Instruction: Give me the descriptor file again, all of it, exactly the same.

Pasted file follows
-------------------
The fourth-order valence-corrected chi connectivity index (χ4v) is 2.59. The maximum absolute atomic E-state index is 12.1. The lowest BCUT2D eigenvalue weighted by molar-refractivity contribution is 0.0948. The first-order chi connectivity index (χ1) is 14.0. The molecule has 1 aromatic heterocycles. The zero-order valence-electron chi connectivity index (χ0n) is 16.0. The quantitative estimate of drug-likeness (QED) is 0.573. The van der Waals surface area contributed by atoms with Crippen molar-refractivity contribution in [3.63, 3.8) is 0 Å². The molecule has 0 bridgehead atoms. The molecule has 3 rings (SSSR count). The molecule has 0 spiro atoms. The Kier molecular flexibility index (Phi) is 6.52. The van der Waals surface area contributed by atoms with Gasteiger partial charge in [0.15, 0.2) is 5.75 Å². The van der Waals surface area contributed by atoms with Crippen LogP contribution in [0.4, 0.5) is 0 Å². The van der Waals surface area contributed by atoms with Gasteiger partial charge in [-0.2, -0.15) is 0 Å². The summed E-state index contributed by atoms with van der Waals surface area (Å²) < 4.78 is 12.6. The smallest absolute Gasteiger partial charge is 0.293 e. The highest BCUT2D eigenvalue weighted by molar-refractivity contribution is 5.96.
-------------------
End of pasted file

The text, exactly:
The fourth-order valence-corrected chi connectivity index (χ4v) is 2.59. The maximum absolute atomic E-state index is 12.1. The lowest BCUT2D eigenvalue weighted by molar-refractivity contribution is 0.0948. The first-order chi connectivity index (χ1) is 14.0. The molecule has 1 aromatic heterocycles. The zero-order valence-electron chi connectivity index (χ0n) is 16.0. The quantitative estimate of drug-likeness (QED) is 0.573. The van der Waals surface area contributed by atoms with Crippen molar-refractivity contribution in [3.63, 3.8) is 0 Å². The molecule has 0 bridgehead atoms. The molecule has 3 rings (SSSR count). The molecule has 0 spiro atoms. The Kier molecular flexibility index (Phi) is 6.52. The van der Waals surface area contributed by atoms with Gasteiger partial charge in [0.15, 0.2) is 5.75 Å². The van der Waals surface area contributed by atoms with Crippen LogP contribution in [0.4, 0.5) is 0 Å². The van der Waals surface area contributed by atoms with Gasteiger partial charge in [-0.2, -0.15) is 0 Å². The summed E-state index contributed by atoms with van der Waals surface area (Å²) < 4.78 is 12.6. The smallest absolute Gasteiger partial charge is 0.293 e. The highest BCUT2D eigenvalue weighted by molar-refractivity contribution is 5.96.